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* All D-class personnel of the ''Wiki/SCPFoundation'' Wiki/SCPFoundation are this. Class D is the designation given to those who handle the more dangerous SCP items, and they tend to be brutally killed en masse. And if they survive to the end of the month, they're supposedly executed anyway.anyway[[note]] Though since this is unusually wasteful for the Foundation, it's possible researchers are just told this so that they treat them as expendable[[/note]]. Some of the potential guilt over sacrificing so many people is mitigated by the fact that D-class personnel are either death-row convicts (meaning they are marked for death anyway and probably deserve it) or personnel who screwed up so badly that they got demoted to Class D (meaning a massive breach of ethics and/or causing a containment breach). Needless to say, it gets lampshaded ''a lot''. One of the things that Dr. Bright is no longer allowed to do at the Foundation is swap out D-Class uniforms with red leotards.


* In honor of the 2009 ''Film/StarTrek'' movie, a company released a [[http://www.amazon.com/Star-Trek-Red-Shirt-Cologne/dp/B002E1EAU4 Red Shirt cologne]]. The slogan? "Because Tomorrow May Never Come." The packaging features a red-shirted officer in a set of crosshairs, and a Starfleet security badge with a bullet hole next to it.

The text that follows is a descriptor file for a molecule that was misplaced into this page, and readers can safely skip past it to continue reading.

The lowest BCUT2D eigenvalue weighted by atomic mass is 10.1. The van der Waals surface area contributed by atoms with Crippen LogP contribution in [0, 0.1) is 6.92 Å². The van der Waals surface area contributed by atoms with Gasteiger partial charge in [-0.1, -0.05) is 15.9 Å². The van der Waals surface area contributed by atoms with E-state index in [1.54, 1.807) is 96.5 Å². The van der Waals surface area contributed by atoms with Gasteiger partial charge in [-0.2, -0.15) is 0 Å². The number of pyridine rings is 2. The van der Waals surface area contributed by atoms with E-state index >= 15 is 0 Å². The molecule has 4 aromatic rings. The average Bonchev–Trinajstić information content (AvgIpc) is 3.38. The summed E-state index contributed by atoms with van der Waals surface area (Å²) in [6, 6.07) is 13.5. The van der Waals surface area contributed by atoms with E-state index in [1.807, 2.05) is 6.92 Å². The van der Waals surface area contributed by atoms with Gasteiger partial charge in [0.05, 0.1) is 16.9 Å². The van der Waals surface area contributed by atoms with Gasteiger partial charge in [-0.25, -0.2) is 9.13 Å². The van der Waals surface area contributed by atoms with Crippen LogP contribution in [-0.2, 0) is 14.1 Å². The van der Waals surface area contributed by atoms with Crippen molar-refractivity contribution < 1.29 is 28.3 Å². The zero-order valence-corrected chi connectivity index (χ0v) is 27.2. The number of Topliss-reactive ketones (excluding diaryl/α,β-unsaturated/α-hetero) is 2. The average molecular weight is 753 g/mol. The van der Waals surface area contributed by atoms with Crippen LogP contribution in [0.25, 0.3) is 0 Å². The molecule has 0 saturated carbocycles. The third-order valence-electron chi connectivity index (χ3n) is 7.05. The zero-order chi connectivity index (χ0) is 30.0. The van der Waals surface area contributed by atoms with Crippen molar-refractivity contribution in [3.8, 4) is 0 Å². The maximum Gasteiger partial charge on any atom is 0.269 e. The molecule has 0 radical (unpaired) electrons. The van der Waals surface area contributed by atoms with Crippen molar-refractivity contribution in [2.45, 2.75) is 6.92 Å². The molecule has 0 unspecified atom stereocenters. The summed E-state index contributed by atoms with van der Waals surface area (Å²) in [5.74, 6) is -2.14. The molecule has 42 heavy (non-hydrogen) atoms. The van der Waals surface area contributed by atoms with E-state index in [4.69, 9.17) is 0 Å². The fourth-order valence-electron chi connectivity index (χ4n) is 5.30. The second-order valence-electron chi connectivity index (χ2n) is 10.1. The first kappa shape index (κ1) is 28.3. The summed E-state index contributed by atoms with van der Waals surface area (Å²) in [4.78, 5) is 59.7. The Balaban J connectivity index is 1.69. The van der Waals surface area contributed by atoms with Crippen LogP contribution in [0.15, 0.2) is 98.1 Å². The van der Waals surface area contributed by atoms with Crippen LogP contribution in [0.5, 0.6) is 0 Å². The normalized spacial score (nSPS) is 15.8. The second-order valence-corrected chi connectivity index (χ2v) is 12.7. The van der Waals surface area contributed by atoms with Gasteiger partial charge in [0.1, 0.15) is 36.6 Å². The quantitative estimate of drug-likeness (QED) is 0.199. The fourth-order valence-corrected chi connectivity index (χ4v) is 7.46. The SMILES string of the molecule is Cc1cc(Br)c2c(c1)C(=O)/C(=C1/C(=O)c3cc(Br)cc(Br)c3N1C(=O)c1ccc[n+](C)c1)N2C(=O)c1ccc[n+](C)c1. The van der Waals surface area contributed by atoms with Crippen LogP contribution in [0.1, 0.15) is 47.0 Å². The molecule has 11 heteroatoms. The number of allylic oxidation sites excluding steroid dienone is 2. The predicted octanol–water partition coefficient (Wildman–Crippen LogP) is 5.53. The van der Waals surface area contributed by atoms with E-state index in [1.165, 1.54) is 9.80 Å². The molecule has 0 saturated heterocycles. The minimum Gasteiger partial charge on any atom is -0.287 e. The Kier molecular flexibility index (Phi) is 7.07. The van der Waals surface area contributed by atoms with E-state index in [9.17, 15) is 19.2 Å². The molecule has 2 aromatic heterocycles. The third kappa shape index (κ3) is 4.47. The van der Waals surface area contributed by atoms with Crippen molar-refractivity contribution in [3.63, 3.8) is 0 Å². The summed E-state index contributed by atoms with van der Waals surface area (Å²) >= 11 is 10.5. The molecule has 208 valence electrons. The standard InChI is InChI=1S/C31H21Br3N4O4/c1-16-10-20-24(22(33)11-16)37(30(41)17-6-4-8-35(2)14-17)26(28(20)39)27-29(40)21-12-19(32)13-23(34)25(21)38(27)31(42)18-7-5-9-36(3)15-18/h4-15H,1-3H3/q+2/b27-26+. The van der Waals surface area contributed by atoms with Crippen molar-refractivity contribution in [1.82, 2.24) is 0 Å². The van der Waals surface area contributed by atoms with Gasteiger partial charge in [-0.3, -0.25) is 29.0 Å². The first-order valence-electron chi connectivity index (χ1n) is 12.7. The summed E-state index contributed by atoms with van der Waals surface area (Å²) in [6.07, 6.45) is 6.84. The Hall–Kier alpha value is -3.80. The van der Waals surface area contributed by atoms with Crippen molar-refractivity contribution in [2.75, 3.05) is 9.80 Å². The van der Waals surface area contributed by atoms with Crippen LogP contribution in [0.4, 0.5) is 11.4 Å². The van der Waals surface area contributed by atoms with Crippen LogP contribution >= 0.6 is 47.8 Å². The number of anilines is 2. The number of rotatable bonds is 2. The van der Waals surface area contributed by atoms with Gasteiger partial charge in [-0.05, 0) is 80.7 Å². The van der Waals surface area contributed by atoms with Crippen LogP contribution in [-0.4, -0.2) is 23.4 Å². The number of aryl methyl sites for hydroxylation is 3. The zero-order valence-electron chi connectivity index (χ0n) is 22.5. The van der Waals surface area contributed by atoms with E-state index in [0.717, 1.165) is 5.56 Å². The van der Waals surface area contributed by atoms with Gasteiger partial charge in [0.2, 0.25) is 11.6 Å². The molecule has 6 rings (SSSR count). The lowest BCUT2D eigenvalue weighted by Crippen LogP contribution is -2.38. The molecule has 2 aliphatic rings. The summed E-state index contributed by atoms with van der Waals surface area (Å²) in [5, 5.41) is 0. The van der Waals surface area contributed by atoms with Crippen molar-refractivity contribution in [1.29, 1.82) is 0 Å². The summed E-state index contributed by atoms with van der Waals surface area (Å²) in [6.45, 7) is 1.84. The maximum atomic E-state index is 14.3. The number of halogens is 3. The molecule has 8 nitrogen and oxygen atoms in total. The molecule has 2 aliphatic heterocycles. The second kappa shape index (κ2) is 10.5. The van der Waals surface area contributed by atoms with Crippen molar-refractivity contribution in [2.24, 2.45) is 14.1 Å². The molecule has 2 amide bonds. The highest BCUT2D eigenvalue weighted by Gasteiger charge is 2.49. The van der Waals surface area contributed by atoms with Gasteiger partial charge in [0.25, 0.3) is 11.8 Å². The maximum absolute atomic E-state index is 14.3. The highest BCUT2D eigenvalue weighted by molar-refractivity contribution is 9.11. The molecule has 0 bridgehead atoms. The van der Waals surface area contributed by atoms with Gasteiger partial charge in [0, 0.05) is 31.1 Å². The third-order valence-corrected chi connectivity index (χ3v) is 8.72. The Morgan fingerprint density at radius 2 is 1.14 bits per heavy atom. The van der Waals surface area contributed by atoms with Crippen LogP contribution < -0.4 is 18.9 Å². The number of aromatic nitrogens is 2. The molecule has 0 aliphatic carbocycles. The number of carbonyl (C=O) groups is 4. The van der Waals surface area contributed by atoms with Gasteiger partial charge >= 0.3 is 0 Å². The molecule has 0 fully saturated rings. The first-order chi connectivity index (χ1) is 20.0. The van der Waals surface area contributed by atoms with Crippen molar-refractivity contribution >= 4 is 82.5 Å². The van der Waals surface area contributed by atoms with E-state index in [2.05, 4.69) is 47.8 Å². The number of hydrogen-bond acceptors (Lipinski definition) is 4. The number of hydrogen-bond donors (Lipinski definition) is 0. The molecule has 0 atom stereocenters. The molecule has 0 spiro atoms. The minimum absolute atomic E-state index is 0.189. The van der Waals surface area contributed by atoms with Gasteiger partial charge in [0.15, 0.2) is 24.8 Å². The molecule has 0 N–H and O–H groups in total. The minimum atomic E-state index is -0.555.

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* In honor of the 2009 ''Film/StarTrek'' ''[[Film/StarTrek2009 Star Trek]]'' movie, a company released a [[http://www.amazon.com/Star-Trek-Red-Shirt-Cologne/dp/B002E1EAU4 Red Shirt cologne]]. The slogan? "Because Tomorrow May Never Come." The packaging features a red-shirted officer in a set of crosshairs, and a Starfleet security badge with a bullet hole next to it.



* Averted in the IDW comic continuation from Film/StarTrek2009, where the Enterprise crew has almost no casualties ever, up until ''Film/StarTrekIntoDarkness''.

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* Averted in the IDW comic continuation from Film/StarTrek2009, ''Film/StarTrek2009'', where the Enterprise crew has almost no casualties ever, up until ''Film/StarTrekIntoDarkness''.